- Age of business: 14 months
- Name of business: Viomedo
- Location: Berlin
- Team: Stefan Nietert, Tim Seithe, Alexander Puschilov
- ODINE funding: €100,000
What does Viomedo do?
Viomedo develops an online platform that offers patients simple access to matching clinical trials. By connecting patients in need with clinical trial opportunities, Viomedo accelerates the process of developing new therapies. Consequently, new cures can reach all patients faster.
How did you meet?
We share mutual friends and the passion for using digital technologies to improve people’s lives. After discussing the need to digitise healthcare in Europe with our friends we were introduced to each other. We then started working together on the side of our day jobs and eventually founded Viomedo.
Where did the business idea come from?
While developing a digital therapy, we were confronted with the problem of conducting clinical trials ourselves. We felt that too few patients knew about our work and started interviewing patients, investigators and the industry on clinical trials. That’s when we discovered the problem of providing patients access to clinical trials.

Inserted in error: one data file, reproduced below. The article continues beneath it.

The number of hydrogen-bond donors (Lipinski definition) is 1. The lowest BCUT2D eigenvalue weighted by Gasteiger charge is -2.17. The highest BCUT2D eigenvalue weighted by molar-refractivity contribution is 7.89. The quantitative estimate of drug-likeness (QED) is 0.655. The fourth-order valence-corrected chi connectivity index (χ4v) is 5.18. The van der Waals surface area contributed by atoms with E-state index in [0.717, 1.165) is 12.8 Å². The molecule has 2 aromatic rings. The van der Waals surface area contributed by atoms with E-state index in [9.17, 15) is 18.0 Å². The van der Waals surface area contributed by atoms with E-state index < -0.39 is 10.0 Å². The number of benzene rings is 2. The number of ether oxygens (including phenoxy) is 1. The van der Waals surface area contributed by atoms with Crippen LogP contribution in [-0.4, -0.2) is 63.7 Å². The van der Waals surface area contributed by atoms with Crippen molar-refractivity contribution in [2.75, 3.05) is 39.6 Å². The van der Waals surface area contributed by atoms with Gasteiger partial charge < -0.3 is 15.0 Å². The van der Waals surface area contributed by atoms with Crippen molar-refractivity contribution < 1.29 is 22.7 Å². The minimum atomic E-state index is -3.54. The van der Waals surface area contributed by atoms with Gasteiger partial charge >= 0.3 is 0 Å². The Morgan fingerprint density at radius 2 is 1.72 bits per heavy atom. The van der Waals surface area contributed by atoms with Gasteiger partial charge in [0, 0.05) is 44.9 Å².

Are you working with any other partners?
We were able to attract several leading patient advocacy groups as partners in Germany. They have helped us tremendously to make the platform more patient centric. We’ve also been part of the Bayer Grants4Apps accelerator, the OpenAxel program, Profund Innovation XL incubator and are supported by three business angels.
How has ODINE helped you so far?
ODINE has provided us with funding and mentors. We’ve already started using the funding in order to improve the Viomedo platform and build out the patient-trial matching technology. The mentors gave us great input on topics such as pricing and strategic development, which we’re also implementing at the moment.
What advice would you give to other companies pitching to ODINE?
I’d like to point out two areas to focus on: impact and differentiation. You should make it really clear how your solution will help improve the lives of many people. Additionally, you have to point out how you’re different from existing solutions and where your innovation is.
How would you encourage big business to buy into the open data movement?
Opening up data can improve the efficiency of a business. The transportation sector provides several great examples where open data improved planning and capacity utilisation.
What’s the key trend in open data at the moment?
Germany is lagging when it comes to open data. While some local governments such as Hamburg have opened up, overall the key trend is to rally for the open data movement throughout Germany.
(This article first appeared on The Guardian)